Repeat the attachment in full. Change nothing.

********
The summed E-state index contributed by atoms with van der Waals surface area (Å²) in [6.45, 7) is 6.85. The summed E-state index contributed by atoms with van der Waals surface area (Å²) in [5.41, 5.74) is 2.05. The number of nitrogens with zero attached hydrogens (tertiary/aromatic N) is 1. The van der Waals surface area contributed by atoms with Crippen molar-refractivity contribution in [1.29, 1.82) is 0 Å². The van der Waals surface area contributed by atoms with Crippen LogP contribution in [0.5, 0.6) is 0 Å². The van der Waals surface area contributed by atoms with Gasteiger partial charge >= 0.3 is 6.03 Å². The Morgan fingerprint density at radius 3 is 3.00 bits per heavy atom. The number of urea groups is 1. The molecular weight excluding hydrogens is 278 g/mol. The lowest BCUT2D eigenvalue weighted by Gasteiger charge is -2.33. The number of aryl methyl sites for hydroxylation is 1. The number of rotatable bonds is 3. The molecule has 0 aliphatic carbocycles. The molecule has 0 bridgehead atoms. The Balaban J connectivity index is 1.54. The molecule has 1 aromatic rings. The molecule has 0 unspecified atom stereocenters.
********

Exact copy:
The summed E-state index contributed by atoms with van der Waals surface area (Å²) in [6.45, 7) is 6.85. The summed E-state index contributed by atoms with van der Waals surface area (Å²) in [5.41, 5.74) is 2.05. The number of nitrogens with zero attached hydrogens (tertiary/aromatic N) is 1. The van der Waals surface area contributed by atoms with Crippen molar-refractivity contribution in [1.29, 1.82) is 0 Å². The van der Waals surface area contributed by atoms with Crippen LogP contribution in [0.5, 0.6) is 0 Å². The van der Waals surface area contributed by atoms with Gasteiger partial charge >= 0.3 is 6.03 Å². The Morgan fingerprint density at radius 3 is 3.00 bits per heavy atom. The number of urea groups is 1. The molecular weight excluding hydrogens is 278 g/mol. The lowest BCUT2D eigenvalue weighted by Gasteiger charge is -2.33. The number of aryl methyl sites for hydroxylation is 1. The number of rotatable bonds is 3. The molecule has 0 aliphatic carbocycles. The molecule has 0 bridgehead atoms. The Balaban J connectivity index is 1.54. The molecule has 1 aromatic rings. The molecule has 0 unspecified atom stereocenters.